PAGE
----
A unique style of headwear was present during newly-seated Pomfret Town Council member Christopher Schaeffer's oath of office Thursday afternoon, but it wasn't intended to keep his head warm.
Schaeffer wore a colander (a strainer typically used to drain water from spaghetti) while Town Clerk Allison Dispense administered the oath of office to him before the board's reorganizational meeting. When the OBSERVER asked afterward why he wore a colander on his head, Schaeffer said he was a minister with an even more unique organization - the Church of the Flying Spaghetti Monster.
"It's just a statement about religious freedom," he said. "It's a religion without any dogma."
OBSERVER Photo by Greg Fox
Newly-seated Pomfret Town Council member Christopher Schaeffer (left) recites the oath of office read to him by Town Clerk Allison Dispense. Schaeffer wore a colander, which is associated with a unique religious movement called the Church of the Flying Spaghetti Monster.
A dogma is a set of principles laid down by an authority as truth, such as the doctrine of an organized religion.
Schaeffer directed the OBSERVER to the church's official website for additional information on the topic. According to the website, the church came into the mainstream in 2005.
"Our ideal is to scrutinize ideas and actions, but ignore general labels," the website states. "Some claim that the church is purely a thought experiment, satire, illustrating that Intelligent Design is not science, but rather a pseudoscience manufactured by Christians to push Creationism (the doctrine that God created the universe) into public schools. These people are mistaken. The Church of FSM is real, totally legit, and backed by hard science. Anything that comes across as humor or satire is purely coincidental."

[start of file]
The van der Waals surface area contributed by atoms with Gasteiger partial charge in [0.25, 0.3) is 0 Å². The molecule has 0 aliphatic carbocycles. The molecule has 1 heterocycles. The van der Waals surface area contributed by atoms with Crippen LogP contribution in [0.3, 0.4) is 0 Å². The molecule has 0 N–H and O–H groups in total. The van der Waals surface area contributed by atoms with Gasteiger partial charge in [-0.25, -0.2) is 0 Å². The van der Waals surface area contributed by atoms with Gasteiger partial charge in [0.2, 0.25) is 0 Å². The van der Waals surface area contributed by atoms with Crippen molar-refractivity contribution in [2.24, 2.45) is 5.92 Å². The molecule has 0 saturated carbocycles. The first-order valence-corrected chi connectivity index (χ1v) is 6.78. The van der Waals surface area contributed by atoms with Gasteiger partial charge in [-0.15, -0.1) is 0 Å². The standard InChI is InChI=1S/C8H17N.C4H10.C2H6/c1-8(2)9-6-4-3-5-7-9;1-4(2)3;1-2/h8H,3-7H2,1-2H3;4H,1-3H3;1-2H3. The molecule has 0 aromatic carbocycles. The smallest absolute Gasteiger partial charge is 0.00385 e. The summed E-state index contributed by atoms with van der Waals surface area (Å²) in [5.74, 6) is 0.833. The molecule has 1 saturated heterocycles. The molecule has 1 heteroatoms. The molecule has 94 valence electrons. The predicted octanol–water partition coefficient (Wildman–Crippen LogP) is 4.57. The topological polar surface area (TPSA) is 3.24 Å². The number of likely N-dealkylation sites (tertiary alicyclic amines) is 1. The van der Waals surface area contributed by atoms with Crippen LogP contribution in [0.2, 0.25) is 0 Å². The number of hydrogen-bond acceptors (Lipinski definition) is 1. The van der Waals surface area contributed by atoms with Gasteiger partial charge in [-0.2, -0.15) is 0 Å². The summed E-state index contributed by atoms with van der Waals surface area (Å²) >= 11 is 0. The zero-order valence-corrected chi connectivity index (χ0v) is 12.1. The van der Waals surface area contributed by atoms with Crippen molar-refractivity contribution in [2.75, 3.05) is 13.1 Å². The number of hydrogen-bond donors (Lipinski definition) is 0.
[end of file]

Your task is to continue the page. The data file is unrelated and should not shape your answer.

The group has become an international movement and is widely recognized in the media as poking fun at organized religion. Many followers oppose the teaching of Intelligent Design and Creationism in public schools.
Schaeffer explained a group of church members in Russia, called Pastafarians, were arrested during a parade last summer and charged with organizing an unsanctioned rally because they "offended the Orthodox Church."
"Somebody called the cops, and the cops came and arrested them," he added.
"Most of us do not believe a religion - Christianity, Islam, Pastafarianism - requires literal belief in order to provide spiritual enlightenment," the church's website states. "That is, we can be part of a community without becoming indoctrinated. There are many levels of belief."
While colanders may or may not reappear in the future on the Pomfret Town Board, Schaeffer said he is committed to working for the residents of the town of Pomfret.
"Mostly, I'm just looking forward to making sure that the town is run smoothly and we meet the needs of all of our citizens," he said. "If anybody ever has any concerns or questions, I hope they contact me, because I want to make sure that everyone is represented."
Comments on this article may be sent to firstname.lastname@example.org